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Arlington, Va.: Dr. Gridlock, my employer is moving to Crystal City in the near future, and I would like to ask your readers if they know if any free motorcycle parking in that neighborhood? We can't legally tie up to bike racks like a moped, and while I could easily share a garage space with a coworker, the garage workers tell me they won't let me exit without paying full price. I will appreciate any tips, thanks

Robert Thomson: I wanted to post this one early in case anyone could offer advice for Arlington.

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Gaithersburg, Md.: I just finished looking over the Purple Line documents. Why would they not do heavy rail on the beltway from Grovesnor to Forest Glen, Greenbelt and New Carrolton. At grade crossing of the LRT make no sense and why would I get off the Red Line for BRT to New Carrollton to catch the MARC when just going to Union Station remains the faster (yet more inconvenient) alternative? They could still do BRT from Betheseda to Silver Spring? Isn't transit about efficiencies?

Robert Thomson: A heavy rail project would have some advantages. For example, if the Purple Line were to be built as Metrorail, it would avoid the problem that occurs when people have to transfer from one mode of transportation to another. People just don't like doing that.

But here's a couple of things:

Heavy rail would be hugely expensive. The most expensive version of light rail, as you see in the documents, comes in around a billion and a half dollars. A heavy rail line would likely double that pricetag, maybe more.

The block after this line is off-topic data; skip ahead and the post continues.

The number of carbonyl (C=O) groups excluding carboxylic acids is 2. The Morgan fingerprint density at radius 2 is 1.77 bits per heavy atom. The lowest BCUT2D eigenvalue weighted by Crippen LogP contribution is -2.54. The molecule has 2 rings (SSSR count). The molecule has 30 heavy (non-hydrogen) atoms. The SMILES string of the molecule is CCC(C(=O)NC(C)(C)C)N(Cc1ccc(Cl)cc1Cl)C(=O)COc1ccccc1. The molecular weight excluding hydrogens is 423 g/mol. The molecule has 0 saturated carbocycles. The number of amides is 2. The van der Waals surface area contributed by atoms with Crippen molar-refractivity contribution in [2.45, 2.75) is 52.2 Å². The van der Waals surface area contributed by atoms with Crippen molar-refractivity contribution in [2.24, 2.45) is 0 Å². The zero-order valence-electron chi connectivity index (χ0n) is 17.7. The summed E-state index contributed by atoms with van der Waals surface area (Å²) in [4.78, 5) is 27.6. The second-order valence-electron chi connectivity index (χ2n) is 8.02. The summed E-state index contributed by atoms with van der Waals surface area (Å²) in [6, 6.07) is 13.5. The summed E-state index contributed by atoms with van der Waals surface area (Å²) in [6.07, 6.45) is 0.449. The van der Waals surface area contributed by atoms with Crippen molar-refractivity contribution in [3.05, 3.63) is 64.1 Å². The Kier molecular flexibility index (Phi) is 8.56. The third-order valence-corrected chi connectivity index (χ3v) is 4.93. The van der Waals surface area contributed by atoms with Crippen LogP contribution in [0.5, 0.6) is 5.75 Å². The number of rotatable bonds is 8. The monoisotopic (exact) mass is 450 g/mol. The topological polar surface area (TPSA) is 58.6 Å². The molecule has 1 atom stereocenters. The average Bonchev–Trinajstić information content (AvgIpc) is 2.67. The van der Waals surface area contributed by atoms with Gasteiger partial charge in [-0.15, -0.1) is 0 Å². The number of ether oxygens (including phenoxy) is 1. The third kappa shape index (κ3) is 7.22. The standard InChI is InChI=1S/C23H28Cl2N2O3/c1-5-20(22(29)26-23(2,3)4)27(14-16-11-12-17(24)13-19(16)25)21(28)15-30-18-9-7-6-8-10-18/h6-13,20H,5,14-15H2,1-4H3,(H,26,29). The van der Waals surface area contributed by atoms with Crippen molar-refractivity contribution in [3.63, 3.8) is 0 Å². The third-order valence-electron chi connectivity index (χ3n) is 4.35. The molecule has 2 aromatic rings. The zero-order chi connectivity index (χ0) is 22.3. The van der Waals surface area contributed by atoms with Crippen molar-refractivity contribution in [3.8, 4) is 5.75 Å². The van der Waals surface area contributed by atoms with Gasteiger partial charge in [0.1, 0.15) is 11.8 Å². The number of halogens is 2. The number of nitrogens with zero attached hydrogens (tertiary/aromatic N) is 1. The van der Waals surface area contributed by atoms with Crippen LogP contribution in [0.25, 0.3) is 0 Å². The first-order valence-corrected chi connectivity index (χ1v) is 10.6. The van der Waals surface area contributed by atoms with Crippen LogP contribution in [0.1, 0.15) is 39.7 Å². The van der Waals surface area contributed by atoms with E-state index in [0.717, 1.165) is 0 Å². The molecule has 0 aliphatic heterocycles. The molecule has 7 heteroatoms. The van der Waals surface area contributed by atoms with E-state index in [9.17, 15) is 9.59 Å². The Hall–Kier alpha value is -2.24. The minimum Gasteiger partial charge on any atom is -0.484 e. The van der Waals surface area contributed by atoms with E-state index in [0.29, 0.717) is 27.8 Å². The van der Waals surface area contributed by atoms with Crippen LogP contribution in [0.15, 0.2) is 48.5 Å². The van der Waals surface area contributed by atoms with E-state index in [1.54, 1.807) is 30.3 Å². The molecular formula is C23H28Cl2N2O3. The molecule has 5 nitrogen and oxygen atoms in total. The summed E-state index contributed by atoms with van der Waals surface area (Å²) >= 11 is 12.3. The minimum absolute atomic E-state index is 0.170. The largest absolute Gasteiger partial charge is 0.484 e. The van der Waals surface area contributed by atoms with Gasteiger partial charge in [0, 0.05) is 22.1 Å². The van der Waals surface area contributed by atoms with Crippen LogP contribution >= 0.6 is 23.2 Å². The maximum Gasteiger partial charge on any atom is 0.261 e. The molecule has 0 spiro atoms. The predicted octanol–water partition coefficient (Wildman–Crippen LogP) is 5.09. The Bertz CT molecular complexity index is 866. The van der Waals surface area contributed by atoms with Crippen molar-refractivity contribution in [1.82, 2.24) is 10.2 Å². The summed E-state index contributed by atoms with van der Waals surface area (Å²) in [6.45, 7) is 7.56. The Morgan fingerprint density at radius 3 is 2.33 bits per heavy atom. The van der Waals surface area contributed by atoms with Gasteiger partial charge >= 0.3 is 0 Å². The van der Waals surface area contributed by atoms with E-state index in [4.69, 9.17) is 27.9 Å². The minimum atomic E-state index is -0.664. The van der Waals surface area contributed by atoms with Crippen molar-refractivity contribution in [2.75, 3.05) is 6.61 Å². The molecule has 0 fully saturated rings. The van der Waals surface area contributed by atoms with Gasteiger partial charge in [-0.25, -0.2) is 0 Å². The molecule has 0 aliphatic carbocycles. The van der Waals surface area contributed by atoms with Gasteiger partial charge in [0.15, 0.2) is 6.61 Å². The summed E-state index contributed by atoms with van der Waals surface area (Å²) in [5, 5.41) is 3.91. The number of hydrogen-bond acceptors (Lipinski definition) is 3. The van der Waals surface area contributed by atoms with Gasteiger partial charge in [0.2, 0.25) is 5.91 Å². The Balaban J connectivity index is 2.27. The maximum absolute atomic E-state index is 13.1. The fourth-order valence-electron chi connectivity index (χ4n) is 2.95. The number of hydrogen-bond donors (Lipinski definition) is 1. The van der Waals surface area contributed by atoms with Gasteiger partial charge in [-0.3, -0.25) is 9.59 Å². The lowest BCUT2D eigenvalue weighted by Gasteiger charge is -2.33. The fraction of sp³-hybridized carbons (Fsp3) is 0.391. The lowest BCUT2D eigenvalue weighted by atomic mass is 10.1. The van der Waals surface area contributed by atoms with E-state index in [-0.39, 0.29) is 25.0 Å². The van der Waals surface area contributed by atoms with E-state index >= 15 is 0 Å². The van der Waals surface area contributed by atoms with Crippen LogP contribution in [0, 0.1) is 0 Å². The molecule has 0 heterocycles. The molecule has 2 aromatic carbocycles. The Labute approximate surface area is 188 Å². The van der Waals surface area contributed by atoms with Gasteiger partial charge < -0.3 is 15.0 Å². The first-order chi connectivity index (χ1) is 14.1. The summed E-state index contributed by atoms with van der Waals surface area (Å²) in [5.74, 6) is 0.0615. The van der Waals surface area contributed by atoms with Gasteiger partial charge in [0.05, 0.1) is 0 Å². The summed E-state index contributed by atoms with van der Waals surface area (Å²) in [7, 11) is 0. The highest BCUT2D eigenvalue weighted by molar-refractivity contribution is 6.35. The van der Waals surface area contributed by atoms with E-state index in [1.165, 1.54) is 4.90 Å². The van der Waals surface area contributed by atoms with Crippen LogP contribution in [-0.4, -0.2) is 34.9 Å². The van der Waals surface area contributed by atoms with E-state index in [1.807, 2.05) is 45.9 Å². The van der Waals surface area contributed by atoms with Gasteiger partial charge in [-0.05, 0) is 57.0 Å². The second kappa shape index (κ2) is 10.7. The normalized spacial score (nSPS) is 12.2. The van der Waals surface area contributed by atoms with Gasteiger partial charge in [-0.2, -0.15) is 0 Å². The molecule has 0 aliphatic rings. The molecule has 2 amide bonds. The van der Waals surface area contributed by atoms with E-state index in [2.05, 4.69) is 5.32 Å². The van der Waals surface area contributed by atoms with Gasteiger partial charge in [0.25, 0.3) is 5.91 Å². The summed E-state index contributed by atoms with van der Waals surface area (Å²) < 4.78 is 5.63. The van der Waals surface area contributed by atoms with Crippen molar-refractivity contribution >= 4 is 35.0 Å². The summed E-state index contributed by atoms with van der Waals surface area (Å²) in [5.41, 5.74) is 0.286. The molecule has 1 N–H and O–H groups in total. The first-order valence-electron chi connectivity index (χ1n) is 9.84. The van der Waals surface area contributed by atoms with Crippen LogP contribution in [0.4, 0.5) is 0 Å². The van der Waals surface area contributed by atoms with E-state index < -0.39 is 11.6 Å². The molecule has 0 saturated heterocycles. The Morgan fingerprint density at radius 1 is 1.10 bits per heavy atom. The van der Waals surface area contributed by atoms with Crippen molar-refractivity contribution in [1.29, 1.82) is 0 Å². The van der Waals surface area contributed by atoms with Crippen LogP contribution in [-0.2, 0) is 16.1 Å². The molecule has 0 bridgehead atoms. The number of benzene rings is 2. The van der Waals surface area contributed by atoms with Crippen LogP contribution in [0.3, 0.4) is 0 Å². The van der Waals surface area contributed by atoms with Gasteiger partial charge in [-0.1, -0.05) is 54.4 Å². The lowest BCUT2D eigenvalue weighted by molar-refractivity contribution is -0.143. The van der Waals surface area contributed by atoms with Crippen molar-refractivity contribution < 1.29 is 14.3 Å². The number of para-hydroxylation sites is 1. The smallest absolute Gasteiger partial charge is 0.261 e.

A rail transit line along the Beltway would be a mistake. We saw that when the Orange Line was built out across Northern Virginia. The most successful part is the Rosslyn-Balston corridor. In fact it's a national model for transit. It links communities and focuses development around the stations. Once the Orange Line links up with I-66, it's pretty much a dead zone. Vienna Station, for example, is what many planners consider an example of what not to do with transit.

None of our modern transit projects is just about moving people from one place to another. It's about organizing communities, focusing development and making sure that the next generation can stay mobile.

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Washington, D.C.: Now that they have stopped issuing Metrocheks, can I cash in SmartBenefits vouchers toward weekly rail passes? Until Metro has the capability of adding the passes to Smartrip cards, I will have to pay $50 more per month if my only option is to download the $115 subsidy to my card.